OPINION: Stimulus plan is needed to help Kenya bounce back from coronavirus
At the beginning of the year, a key conversation was on how the Kenyan economy would turn out in 2020.
The fears then were around poor performance of the agricultural sector, contracting, the construction industry and the government of Kenya’s untamed appetite for debt.
While this was going on locally, China had started reporting though marginally, about the outbreak of the coronavirus.
With the first quarter over, and three cases the coronavirus confirmed in Kenya, the fate of the economy is all out.
The travel and tourism industry was poised to do better this year.
With the sporadic spread of the coronavirus disease and World Health Organization declaring it a pandemic, the sector will struggle.
Speaking to one of the key players over the weekend, Friday’s announcement on the confirmed cases was the last nail on the coffin.
The announcement had been followed by cancellation of bookings for conferences.
A trip in and out the Jomo Kenyatta International Airport tells the story all too well.
A once busy airport is now reeling from cancellation and suspension of travel especially to Asia, Europe and now North America.
As global airlines take a dip cutting on operations and asking staff to take unpaid leave, local players can only watch and plan ahead.
National carrier Kenya Airways has already suspended most of its route and with the spread now gathering pace in Africa, it could cut out more of its destinations.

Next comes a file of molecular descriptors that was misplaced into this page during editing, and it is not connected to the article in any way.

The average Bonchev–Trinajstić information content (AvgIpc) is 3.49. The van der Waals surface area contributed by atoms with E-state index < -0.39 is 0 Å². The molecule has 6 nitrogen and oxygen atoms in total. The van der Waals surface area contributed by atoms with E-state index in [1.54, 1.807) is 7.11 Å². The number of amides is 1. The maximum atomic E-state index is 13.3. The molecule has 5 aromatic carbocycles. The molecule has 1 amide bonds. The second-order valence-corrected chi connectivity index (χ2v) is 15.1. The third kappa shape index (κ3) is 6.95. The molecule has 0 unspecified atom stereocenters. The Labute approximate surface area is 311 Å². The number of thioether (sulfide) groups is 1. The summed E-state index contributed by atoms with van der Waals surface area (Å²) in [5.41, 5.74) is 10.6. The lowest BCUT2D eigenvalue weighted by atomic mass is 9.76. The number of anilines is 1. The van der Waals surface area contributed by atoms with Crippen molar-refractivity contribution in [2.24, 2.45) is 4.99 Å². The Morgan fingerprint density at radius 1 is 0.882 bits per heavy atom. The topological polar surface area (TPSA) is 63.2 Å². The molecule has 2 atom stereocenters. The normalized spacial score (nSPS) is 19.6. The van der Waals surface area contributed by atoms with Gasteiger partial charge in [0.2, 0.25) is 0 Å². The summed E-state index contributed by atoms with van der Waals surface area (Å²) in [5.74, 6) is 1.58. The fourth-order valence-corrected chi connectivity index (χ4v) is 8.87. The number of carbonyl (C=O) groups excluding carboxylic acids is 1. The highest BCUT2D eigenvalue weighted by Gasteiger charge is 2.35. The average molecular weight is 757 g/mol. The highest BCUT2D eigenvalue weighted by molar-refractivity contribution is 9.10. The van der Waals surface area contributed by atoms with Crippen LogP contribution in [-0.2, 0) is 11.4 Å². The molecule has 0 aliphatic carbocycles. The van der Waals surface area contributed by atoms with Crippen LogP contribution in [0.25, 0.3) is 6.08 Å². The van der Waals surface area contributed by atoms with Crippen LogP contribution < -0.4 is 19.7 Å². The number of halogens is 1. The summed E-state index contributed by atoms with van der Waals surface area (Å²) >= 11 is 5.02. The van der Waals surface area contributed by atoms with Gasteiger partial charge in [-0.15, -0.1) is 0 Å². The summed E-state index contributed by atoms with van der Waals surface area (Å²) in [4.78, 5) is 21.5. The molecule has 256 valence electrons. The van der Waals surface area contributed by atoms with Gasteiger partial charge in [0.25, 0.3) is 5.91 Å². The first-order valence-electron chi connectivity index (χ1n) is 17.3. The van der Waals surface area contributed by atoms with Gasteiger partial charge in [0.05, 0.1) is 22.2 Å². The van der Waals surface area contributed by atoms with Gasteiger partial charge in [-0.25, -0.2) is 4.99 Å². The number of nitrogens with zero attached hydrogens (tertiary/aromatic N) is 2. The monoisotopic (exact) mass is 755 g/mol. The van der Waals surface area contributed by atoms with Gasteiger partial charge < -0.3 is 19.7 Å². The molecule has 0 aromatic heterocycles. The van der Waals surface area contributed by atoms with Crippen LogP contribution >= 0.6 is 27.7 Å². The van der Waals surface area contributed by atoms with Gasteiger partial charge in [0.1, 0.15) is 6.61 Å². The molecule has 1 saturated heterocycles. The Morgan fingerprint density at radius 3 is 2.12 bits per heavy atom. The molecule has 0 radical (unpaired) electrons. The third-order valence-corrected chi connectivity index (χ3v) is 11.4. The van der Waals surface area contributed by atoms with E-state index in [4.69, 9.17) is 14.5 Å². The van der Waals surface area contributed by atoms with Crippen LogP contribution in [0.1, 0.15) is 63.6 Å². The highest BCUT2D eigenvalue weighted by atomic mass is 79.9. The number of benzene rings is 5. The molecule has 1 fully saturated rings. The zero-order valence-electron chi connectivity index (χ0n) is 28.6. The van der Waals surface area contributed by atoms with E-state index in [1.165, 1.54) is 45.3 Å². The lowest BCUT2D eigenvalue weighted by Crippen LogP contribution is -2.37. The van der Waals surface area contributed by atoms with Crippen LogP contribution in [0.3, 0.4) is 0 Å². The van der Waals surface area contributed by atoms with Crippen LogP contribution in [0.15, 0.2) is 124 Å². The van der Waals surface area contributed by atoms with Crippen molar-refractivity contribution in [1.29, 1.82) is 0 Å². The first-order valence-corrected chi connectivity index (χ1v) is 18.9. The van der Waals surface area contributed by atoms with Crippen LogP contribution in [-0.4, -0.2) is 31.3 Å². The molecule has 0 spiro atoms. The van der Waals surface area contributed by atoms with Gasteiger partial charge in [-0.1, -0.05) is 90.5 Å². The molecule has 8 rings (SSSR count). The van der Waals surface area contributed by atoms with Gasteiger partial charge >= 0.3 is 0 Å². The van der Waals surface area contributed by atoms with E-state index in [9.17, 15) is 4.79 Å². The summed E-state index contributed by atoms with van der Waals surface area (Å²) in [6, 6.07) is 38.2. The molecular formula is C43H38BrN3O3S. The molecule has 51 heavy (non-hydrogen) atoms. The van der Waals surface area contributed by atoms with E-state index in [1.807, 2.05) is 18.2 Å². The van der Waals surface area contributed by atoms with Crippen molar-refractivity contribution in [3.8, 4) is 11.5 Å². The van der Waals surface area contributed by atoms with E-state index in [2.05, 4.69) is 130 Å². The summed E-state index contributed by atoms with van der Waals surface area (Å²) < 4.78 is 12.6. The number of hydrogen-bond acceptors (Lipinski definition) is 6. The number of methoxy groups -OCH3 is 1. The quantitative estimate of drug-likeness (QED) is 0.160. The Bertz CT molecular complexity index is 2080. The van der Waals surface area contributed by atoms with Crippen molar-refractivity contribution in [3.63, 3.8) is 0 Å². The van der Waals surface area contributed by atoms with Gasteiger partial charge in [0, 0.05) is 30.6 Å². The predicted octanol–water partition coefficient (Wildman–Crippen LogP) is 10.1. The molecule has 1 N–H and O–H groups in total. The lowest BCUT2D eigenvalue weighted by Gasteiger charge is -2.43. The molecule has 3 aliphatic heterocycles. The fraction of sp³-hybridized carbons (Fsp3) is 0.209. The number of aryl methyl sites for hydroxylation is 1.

Closer home, the small and medium enterprises were the first to feel the hit. With China on lockdown, most of these establishments could not get supplies to restock.
This meant that they would either; ration sales, hike prices or close shop all together.
But the confirmation of the coronavirus cases in Kenya will now wipe many of them out of business completely.
The recommendation by government to ban public gatherings which is popular in Kenyan market and trading streets, customer numbers will shrink.
This will further dent a sector that has been grappling in the last few years with credit squeeze and most recently huge payment arrears from both national and county governments.
The jua kali sector, mama mboga as well as other informal sector businesses are likely to bleed as #socialdistance is enforced to keep everyone safe.
With a looming ‘lockdown’ the impact could even be worse on the entertainment industry.
Going by what is happening elsewhere in the world, the closure of pubs, restaurants, theatres as well museums will deal a blow to players and operators in the sector.
At the government level, the 2020/21 budget making cycle is likely to be disrupted.
The National Assembly- a key cog in the process- is likely to adjourn sine die (until further notice).
This means the budget-making will likely fall behind schedule bringing with it delays in implementing government projects.
Already, there are talks that a supplementary budget is highly likely to allocate funds to the government to deal with the coronavirus.
This is after the Ministry of Health indicated it needed more funds to respond to the pandemic rapidly.
With all these signs that Kenya’s economy will continue ailing, the National Treasury must urgently come up with plans to cushion the population.
A well-thought-out stimulus plan should be in the offing.
This will be the only way to help the economy bounce back.
While others may argue that this could be a tall order in an economy that is already battered, there is very little way out of it.